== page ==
Air Quality and COVID-19

Air Quality and COVID-19

How does indoor air quality impact COVID-19 transmission?

As the weather gets colder and people are spending more time indoors, healthcare professionals and engineers believe that indoor air purifiers could play a role in helping protect your family from COVID-19.

Air purifiers are not a cure-all, CDC guidelines should be closely followed regarding hand washing, social distancing, and face masks. However, personal air purifiers for your home or office may offer an additional layer of protection when used in conjunction with these other recommended precautions.

It is widely accepted that the coronavirus can spread in multiple ways. It is unclear how much droplets, and contaminated surfaces, compared to aerosolized particles are responsible for contributing to the transmission of COVID-19. Yet, according to the technical lead for WHO (World Health Organization), the probability of airborne transmission especially in specific conditions, such as closed, and poorly ventilated indoor settings — cannot be ruled out. More about this can be read at the WHO’s scientific briefing.

Can air purifiers provide an additional layer of protection by removing a percentage of virus particles from the air?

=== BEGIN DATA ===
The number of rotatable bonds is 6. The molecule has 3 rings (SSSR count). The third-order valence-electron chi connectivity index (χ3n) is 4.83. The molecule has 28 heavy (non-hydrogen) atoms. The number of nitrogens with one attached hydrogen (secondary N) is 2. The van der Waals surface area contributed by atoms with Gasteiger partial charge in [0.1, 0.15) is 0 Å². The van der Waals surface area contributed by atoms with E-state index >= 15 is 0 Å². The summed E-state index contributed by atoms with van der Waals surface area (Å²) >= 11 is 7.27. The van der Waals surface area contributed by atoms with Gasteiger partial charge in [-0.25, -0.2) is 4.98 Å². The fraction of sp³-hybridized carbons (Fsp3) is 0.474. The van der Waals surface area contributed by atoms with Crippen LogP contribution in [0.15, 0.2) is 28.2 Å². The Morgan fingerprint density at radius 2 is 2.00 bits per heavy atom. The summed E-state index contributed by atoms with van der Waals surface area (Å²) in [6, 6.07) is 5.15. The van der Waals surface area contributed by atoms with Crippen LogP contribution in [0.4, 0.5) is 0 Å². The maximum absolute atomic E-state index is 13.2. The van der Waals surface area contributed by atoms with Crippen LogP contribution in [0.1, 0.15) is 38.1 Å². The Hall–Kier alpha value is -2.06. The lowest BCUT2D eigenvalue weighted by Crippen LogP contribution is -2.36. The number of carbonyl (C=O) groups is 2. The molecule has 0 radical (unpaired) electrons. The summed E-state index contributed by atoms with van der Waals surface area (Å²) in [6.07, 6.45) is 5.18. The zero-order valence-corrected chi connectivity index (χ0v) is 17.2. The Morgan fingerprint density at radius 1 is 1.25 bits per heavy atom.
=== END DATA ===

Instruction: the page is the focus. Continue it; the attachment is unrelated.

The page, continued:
Air Quality and COVID-19

At first air filters were not thought to be very effective at removing the virus from the air since COVID-19 particles are too small for a HEPA filter to reliably catch. However, when these micro-droplets are exhaled by a human they are embedded in saliva and mucus, in fact, the virus cannot live in the air without this protective coating. Thankfully, this also makes the virus particles significantly larger and easily filtered out by quality air purifiers. Recent tests indicate the use of indoor air purifiers can decrease concentrations of virus particles in the air, thus providing a clear benefit by reducing the potential for exposure.

Learn more about the best air purifier for you by taking advantage of in-depth research and reviews in this comprehensive guide from Consumers Advocate. Remember that personal air purifiers also filter out allergens, dust, and chemicals. Although a quality air purifier can be expensive. In this case, the potential benefits outweigh the costs. Think of it as a healthcare tool and investment in your health and future. Indoor air quality is important, and with the additional threat that COVID-19 poses, it is better to be safe than sorry. Schedule a home air quality test from Environmental Doctor and make a plan to improve your indoor air quality today!

2 Parents Die of Accidental Carbon Monoxide Poisoning

A Family Tragedy: Parents Die of Accidental CO Poisoning

Two recent deaths in Missouri serve as tragic examples for the need to have a carbon monoxide detector installed in the home and to be sure that it works.

The AP reported that 44-year-old Lisa Feltrop and 51-year-old Troy Feltrop died from accidental carbon monoxide poisoning after a car was left running in an enclosed garage, filling the house with fumes.